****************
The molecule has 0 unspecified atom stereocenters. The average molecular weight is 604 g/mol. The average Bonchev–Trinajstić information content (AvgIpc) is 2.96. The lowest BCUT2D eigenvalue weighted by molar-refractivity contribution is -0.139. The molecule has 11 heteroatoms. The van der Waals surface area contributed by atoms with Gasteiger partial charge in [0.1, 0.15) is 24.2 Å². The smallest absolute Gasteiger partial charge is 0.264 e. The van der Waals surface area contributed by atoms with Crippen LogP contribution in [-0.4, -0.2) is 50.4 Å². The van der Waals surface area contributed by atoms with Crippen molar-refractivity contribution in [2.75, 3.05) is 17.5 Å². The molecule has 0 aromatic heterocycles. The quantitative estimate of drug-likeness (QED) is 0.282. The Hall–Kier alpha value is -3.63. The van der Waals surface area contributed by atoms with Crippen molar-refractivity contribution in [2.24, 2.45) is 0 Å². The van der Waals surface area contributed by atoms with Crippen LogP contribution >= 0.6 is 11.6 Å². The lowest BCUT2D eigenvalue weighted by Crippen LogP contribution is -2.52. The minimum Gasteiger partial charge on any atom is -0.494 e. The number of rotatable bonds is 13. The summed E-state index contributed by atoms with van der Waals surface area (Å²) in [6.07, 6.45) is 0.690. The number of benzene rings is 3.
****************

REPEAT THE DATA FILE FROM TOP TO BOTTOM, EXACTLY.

The molecule has 0 unspecified atom stereocenters. The average molecular weight is 604 g/mol. The average Bonchev–Trinajstić information content (AvgIpc) is 2.96. The lowest BCUT2D eigenvalue weighted by molar-refractivity contribution is -0.139. The molecule has 11 heteroatoms. The van der Waals surface area contributed by atoms with Gasteiger partial charge in [0.1, 0.15) is 24.2 Å². The smallest absolute Gasteiger partial charge is 0.264 e. The van der Waals surface area contributed by atoms with Crippen LogP contribution in [-0.4, -0.2) is 50.4 Å². The van der Waals surface area contributed by atoms with Crippen molar-refractivity contribution in [2.75, 3.05) is 17.5 Å². The molecule has 0 aromatic heterocycles. The quantitative estimate of drug-likeness (QED) is 0.282. The Hall–Kier alpha value is -3.63. The van der Waals surface area contributed by atoms with Crippen molar-refractivity contribution in [2.24, 2.45) is 0 Å². The van der Waals surface area contributed by atoms with Crippen LogP contribution >= 0.6 is 11.6 Å². The lowest BCUT2D eigenvalue weighted by Crippen LogP contribution is -2.52. The minimum Gasteiger partial charge on any atom is -0.494 e. The number of rotatable bonds is 13. The summed E-state index contributed by atoms with van der Waals surface area (Å²) in [6.07, 6.45) is 0.690. The number of benzene rings is 3.